Not just a rookie but the first Mexican to ever play on the International team. Qualified at No. 5 and has some notable form in this part of the globe. Ancer won the Australian Open in November 2018 and also guided Mexico (with little-know partner Roberto Diaz) to T2 in the 2018 World Cup of Golf at Metropolitan – another ‘sandbelt’ course in Melbourne.
HaoTong Li (China)
As with Ancer, Li becomes the first player from his nation to play in the Presidents Cup. The Chinese star certainly shouldn’t be underestimated having already finished third in an Open Championship (paired with skipper Els when shooting a closing 63) while he also made the top 25 in the two final WGC events of 2019 (St. Jude and HSBC). The two-time European Tour winner boasts some local form after finishing T2 in the 2016 World Cup of Golf in Melbourne.
C.T. Pan (Chinese Taipei)
Probably not necessary to say that he’s the first player from Chinese Taipei to play in this event but, just for the record, he is. Pan won The Heritage at Hilton Head earlier this year and finished T11 in Mayakoba two starts ago. And here’s a nugget – he played in the 2014-Asia Pacific Amateur Championship at Royal Melbourne and finished T5.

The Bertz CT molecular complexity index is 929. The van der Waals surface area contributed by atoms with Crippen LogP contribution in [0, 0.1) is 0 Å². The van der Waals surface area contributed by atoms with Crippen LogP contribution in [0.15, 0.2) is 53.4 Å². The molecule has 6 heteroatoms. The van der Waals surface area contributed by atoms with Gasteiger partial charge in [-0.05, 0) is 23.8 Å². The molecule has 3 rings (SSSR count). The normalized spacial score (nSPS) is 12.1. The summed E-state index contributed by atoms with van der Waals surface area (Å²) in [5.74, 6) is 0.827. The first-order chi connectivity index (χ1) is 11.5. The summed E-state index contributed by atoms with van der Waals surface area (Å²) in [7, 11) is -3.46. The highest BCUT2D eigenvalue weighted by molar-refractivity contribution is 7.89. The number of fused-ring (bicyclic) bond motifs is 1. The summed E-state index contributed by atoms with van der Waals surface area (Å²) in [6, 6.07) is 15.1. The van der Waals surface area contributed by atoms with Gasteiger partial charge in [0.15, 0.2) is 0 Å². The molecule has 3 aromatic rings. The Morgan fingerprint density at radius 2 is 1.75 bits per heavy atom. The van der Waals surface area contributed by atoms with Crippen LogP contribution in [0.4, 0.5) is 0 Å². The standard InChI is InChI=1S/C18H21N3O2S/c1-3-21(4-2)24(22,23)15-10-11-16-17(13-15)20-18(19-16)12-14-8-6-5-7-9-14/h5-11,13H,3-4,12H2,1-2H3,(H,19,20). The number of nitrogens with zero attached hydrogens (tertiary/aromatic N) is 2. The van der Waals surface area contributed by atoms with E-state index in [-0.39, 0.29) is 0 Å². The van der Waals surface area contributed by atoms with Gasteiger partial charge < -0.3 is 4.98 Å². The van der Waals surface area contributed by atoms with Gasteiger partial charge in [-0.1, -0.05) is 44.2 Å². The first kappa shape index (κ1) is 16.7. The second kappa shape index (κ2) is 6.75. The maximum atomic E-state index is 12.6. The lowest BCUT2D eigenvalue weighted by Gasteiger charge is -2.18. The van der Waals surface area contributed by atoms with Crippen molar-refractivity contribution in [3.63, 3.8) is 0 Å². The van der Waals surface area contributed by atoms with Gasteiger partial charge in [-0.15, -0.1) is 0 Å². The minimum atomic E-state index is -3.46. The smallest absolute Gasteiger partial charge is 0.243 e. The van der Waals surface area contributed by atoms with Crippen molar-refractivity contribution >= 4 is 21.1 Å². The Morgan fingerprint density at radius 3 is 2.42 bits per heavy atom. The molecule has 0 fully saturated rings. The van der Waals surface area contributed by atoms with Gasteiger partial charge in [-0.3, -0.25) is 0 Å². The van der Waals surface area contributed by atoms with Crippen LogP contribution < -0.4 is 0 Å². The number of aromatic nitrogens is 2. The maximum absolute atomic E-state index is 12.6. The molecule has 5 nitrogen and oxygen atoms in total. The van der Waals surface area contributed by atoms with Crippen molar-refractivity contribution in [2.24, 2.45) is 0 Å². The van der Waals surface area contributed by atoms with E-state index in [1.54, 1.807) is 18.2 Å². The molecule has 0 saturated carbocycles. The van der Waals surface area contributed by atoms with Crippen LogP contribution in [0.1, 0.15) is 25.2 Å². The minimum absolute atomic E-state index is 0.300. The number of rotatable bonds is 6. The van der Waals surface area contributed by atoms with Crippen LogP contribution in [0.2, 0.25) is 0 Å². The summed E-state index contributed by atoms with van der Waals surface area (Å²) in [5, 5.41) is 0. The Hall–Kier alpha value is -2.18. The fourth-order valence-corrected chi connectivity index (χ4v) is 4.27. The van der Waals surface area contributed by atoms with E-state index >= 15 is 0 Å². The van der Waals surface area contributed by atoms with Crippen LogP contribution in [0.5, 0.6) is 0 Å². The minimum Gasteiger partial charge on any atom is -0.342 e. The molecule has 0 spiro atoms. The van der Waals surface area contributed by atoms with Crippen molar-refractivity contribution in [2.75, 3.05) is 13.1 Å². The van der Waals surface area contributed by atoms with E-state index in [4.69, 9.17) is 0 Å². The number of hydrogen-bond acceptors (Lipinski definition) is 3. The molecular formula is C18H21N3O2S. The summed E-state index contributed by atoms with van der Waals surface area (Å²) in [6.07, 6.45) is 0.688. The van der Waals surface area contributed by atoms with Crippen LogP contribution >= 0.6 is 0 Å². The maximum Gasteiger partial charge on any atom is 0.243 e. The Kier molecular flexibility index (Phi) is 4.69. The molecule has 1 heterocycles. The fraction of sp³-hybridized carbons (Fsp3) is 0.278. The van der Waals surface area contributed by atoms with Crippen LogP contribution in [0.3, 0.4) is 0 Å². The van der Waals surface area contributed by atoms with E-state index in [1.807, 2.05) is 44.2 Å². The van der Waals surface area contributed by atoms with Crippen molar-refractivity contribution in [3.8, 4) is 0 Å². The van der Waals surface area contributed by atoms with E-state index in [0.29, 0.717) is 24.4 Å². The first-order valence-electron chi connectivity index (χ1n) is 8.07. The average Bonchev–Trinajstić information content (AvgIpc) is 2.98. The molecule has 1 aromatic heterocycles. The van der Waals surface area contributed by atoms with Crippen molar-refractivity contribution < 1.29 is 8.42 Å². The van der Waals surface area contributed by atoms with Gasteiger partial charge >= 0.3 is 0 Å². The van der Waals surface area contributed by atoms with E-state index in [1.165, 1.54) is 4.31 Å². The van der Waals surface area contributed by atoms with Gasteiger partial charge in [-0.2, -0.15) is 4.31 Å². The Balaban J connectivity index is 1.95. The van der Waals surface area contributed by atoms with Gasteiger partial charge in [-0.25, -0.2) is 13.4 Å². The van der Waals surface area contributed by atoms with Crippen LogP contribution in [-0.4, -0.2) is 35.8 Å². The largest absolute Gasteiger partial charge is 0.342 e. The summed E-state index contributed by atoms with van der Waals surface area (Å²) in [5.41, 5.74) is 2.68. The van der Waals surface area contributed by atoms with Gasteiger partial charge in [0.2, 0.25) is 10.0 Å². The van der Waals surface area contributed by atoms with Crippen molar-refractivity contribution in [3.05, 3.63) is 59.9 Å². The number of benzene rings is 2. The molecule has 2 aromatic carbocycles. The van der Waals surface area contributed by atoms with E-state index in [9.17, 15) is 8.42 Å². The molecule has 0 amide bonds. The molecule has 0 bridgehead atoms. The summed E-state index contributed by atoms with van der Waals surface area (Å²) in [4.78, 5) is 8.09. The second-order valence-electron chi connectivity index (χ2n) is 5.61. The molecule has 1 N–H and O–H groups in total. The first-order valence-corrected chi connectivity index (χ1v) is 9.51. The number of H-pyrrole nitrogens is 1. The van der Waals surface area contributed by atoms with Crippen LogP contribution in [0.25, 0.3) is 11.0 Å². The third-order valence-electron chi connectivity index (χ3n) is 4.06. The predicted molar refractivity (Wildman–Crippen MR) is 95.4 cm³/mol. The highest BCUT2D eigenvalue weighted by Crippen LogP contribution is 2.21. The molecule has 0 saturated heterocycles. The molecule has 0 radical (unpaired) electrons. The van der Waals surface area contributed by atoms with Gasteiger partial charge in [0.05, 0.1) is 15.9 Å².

Cameron Smith (Australia)
The third of the home contingent but the only rookie. Smith has a bunch of top form on home soil, with back-to-back victories in the 2017/2018 Australian PGA Championships while he teamed up with Leishman to finish T2 in the 2018 World Cup at nearby Metropolitan. Third in the CJ Cup and hot short game suggests this format will suit.
Sungjae Im (South Korea)
One of the seven rookies on the International team and still just 21 but had a superb first season on the PGA Tour, appearing on leaderboards virtually every week. Loves a heavy workload so, if Els wanted to play him in every match, Im would be more than willing.
Byeong Hun An (South Korea)
A second Korean rookie so, in theory, An and Im make an obvious pairing (compatriot Choi is also one of the vice-captains). Got the nod from Captain Els following the withdrawal of Jason Day in late November. He’s a former U.S. Amateur champion so has some matchplay pedigree and has form of 6-8-14 in his latest three starts.
Adam Hadwin (Canada)
Didn’t manage a win at Liberty National in 2017 when he became the third Canadian to play on the Presidents Cup team but should feel more at ease this time. Started the new PGA TOUR season with a second and a fourth and finished T4 (with Nick Taylor) in the World Cup of Golf at Metropolitan last year.
Joaquin Niemann (Chile)
If Els is doing this by region, then Niemann forms an obvious pairing with fellow Latin American Ancer. Another of the team’s babies at just 21 although he’s already a PGA TOUR winner after landing September’s A Military Tribute at The Greenbrier. Captain’s pick.
By region: Australia 3, Asia 5, South America: 2, South Africa 1, Canada 1